The BBC reports today:

"Barcelona forward Ronaldinho and AC Milan playmaker Kaka are among 22 players picked for the 1 June friendly.
Both players have withdrawn from the Copa America, which starts on 26 June, because of tiredness."

As a native English speaker, I find the use of the word "tiredness" here to be awkward and much less preferable than the word "fatigue." Am I misguided? A search of online dictionaries reveals that "tiredness" is a word, but I'm wondering if anyone else finds it a bit objectionable as I do.
I would use fatigue. Perhaps tiredness is preferred in BrE, or maybe the news media tends to use more clumsy wording.
I'm not sure "fatigue" would work here: since "fatigue" does sound more serious than "tiredness", it would be odd to say in May that you would play on 1st June, but to give "fatigue" as the reason for not playing on 26th June.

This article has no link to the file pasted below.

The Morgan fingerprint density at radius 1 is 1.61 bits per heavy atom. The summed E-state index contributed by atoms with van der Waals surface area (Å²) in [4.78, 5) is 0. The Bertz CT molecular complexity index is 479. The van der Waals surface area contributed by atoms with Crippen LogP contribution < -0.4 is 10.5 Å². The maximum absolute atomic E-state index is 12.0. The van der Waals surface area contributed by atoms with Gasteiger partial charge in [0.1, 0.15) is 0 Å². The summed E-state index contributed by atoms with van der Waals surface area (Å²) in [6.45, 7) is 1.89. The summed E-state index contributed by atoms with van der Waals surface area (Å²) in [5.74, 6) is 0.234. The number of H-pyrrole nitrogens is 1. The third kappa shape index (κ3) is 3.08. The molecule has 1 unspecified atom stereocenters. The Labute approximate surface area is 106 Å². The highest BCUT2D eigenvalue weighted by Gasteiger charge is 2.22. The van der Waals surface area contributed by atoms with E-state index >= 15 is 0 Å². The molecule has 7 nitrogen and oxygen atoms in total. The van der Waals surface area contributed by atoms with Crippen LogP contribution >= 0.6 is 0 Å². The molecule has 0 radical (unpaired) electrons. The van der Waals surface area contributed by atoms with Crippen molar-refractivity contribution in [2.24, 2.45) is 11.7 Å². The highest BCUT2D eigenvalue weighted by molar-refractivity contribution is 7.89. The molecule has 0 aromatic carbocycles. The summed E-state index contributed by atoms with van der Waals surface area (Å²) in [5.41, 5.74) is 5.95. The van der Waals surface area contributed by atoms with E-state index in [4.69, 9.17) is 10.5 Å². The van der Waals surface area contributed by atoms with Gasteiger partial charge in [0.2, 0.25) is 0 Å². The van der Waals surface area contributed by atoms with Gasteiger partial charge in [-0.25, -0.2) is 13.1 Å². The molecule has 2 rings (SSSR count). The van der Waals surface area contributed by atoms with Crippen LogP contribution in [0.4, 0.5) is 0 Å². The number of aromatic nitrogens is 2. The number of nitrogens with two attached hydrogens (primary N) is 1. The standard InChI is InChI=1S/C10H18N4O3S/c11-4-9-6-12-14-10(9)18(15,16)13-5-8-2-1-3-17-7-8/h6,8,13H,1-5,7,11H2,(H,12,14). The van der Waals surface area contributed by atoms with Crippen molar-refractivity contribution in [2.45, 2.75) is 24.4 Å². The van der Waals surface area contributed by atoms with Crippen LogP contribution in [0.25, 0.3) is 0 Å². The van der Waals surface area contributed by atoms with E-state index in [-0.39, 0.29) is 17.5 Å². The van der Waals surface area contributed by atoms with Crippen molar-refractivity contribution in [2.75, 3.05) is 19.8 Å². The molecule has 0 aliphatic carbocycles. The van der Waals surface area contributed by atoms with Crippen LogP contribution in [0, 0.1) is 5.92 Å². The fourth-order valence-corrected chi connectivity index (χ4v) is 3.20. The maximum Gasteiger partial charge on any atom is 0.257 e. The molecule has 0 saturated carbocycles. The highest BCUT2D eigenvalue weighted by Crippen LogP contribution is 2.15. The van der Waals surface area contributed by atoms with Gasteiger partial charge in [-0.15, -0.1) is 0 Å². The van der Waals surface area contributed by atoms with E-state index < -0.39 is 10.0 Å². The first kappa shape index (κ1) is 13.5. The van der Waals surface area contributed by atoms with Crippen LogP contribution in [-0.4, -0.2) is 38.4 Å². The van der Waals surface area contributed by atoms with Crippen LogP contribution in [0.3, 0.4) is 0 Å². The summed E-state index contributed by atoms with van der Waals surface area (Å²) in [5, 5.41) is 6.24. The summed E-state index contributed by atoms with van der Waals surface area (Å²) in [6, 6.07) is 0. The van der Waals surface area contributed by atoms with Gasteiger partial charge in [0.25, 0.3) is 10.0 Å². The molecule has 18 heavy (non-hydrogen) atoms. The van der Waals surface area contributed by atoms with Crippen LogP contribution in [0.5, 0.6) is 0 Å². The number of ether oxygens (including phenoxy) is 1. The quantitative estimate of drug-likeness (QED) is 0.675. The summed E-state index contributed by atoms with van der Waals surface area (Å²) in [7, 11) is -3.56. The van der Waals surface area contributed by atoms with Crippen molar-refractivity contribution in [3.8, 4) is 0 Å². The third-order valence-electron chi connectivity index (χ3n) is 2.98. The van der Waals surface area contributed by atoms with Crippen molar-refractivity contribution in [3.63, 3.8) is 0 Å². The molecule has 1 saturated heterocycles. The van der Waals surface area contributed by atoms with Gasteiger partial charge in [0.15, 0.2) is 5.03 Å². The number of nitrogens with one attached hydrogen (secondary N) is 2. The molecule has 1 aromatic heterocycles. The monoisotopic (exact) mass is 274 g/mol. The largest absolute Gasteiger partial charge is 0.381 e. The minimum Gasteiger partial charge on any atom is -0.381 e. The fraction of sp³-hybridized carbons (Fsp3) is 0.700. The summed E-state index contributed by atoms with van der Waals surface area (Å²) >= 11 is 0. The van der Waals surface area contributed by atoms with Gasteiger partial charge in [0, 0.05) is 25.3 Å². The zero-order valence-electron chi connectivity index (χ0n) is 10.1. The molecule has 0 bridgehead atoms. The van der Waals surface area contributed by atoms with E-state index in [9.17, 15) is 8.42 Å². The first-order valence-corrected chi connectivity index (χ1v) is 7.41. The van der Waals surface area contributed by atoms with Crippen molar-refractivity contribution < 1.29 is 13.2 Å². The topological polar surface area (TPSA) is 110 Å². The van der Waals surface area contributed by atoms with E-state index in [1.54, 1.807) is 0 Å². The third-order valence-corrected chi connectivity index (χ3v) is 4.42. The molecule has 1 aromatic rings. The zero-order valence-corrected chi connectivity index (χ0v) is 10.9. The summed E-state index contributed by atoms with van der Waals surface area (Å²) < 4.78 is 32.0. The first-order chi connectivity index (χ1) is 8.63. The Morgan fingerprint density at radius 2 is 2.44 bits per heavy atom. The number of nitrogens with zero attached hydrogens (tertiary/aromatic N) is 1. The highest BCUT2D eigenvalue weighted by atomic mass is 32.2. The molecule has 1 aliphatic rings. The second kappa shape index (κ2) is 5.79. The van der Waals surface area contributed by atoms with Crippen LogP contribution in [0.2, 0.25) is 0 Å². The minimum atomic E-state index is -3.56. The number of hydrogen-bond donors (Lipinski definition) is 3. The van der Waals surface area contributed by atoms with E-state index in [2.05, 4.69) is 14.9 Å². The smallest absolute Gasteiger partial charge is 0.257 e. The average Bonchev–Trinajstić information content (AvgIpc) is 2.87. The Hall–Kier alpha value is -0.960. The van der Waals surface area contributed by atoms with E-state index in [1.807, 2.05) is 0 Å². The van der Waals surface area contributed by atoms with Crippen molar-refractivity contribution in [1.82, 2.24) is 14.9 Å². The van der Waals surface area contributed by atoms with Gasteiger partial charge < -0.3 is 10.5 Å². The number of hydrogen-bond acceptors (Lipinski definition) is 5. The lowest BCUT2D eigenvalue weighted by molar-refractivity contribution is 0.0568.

On the other hand, you could say "Ok, I'll play in the friendly, because that doesn't involve much, and it's only England, who we'll beat 3-1 anyway; but then that's it – I'm too tired to play any more games this season."

Students: Are you brave enough to let our tutors analyse your pronunciation?

'Fatigue' would be more common, I think.

'Tiredness' sounds to me less severe, less extreme, than 'fatigue'.

Best wishes, Clive
 MrPedantic's reply was promoted to an answer.
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